By Kathi Bliss
For the past several days, I have been periodically (every hour or so) reading the website for the Aurora, Colo., Sentinel newspaper. Like much of the rest of the country – I suspect – I have an almost obsessive fascination with what is being called the “Batman Massacre.”
As a journalist, I’m overwhelmed with gratitude that I don’t have to cover anything like that. I honestly don’t know how the men and women at the Sentinel are doing it; I’m pretty sure that if push came right down to shove…I couldn’t do what they’re doing.
Still, I’m reading just about everything about Aurora, about James Holmes, and about the shootings that I can lay my fingers or my eyes on. I’ve come across some interesting information, but I haven’t found anything yet that makes any of all of it make sense.
I expected, when I woke up to the breaking news on Friday morning, that it would only be a matter of moments before debate sparked about gun control, about violence in movies… even about politics. That happened, of course, just as I expected it would.
What I didn’t expect – at least what I didn’t expect to happen as quickly as it did – were the lawsuits. By noon on Tuesday, at least one survivor had already filed suit against the theater where the massacre occurred, against the production company that made the film, and against any and all doctors that Holmes might be seeing for whatever treasure-trove of insanity he suffers.
What I didn’t notice in that lawsuit, however, were any fingers pointed at Holmes himself. And honestly… he is the Alpha and the Omega of where responsibility for this tragedy should lie.
I ran across an article on GlobalGrind.com, written a man named Anthony Armao, who summed it up pretty succinctly. Armao wrote, “We mustn’t live in fear and let those like James Holmes dictate what our world should look like. If the jury of peers is found to hold Warner Bros. to blame, James Holmes wins. And we shouldn’t want to live in a world where he wins.”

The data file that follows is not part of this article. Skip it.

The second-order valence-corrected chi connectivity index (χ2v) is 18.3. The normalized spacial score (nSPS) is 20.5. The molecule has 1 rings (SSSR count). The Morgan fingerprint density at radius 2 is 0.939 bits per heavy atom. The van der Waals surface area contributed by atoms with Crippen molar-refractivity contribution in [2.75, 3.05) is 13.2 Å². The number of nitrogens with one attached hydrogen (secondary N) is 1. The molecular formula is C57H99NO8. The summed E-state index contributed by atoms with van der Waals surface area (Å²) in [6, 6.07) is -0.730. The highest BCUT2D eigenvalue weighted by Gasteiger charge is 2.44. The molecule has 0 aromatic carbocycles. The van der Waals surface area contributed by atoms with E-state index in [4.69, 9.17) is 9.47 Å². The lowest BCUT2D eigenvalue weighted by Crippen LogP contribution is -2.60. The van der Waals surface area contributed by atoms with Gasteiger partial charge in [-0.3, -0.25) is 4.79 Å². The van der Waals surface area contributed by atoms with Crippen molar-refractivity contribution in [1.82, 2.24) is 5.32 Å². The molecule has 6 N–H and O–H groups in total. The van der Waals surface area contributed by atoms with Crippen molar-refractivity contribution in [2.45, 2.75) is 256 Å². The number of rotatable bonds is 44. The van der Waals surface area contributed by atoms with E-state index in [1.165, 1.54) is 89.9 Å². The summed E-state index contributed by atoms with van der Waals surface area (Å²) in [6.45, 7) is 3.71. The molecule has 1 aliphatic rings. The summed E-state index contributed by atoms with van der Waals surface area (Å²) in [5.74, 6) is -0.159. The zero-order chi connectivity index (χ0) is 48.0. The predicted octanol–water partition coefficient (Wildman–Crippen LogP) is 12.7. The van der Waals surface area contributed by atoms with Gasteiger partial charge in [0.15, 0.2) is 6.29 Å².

Armao is absolutely right. When we force responsibility for James Holmes’s actions upon anyone else, we allow him to deny responsibility for his own actions. If he’s able to escape even a moment of culpability for what he’s done… he wins.
It’s good to talk about what happened, and what might have gone wrong; it’s right to think about what could have been done differently, or how someone should have seen this coming. But the simple truth is just this: at the end of the day, no one could have possibly seen this coming. Because at the end of the day, who can possibly predict insanity at this depth and breadth? Who can possibly know what really goes on in the mind of another human being?
I can’t pretend to know the sheer mass of suffering the survivors of this massacre are going through. I don’t really want to, and I pray that I’ll never be in a position where I have to understand it.
For that reason and that reason alone, I hope that the studio and the theater settle with the people that sue. I imagine, just out of guilt and sympathy, they will. But I wonder what message it sends if they do.
By settling a lawsuit like this, is the studio saying, “We should make movies that are less violent?” Is the theater saying, “We should have known that a lunatic was going to buy a ticket, let himself out the back door and come back in with guns blazing?”
Are we prepared to let anyone say, “James Holmes isn’t the only one responsible for this. We’re responsible, too?”
Millions of people have seen the Batman trilogy. Thousands have gone in and out the door of the Century 16. And only one picked up smoke bombs, a suit of body armor and a cache of weapons and started firing.
Only one. That one person is the only guy who can honestly be held responsible for what happened.
The guns didn’t pull their own triggers. The movie didn’t make him do it. The theater didn’t help him plan it. And every second we spend discussing reasons why someone else shares responsibility, it is one more second that James Holmes doesn’t have to be held accountable.
Is that the world we live in? Is that the world we want to live in? Do we really want to have and be the sort of society which is willing to cut mass murders a break, even for a moment, while we’re busy trying to justify their actions by blaming someone else?
(Cover photo courtesy of USMagazine.com)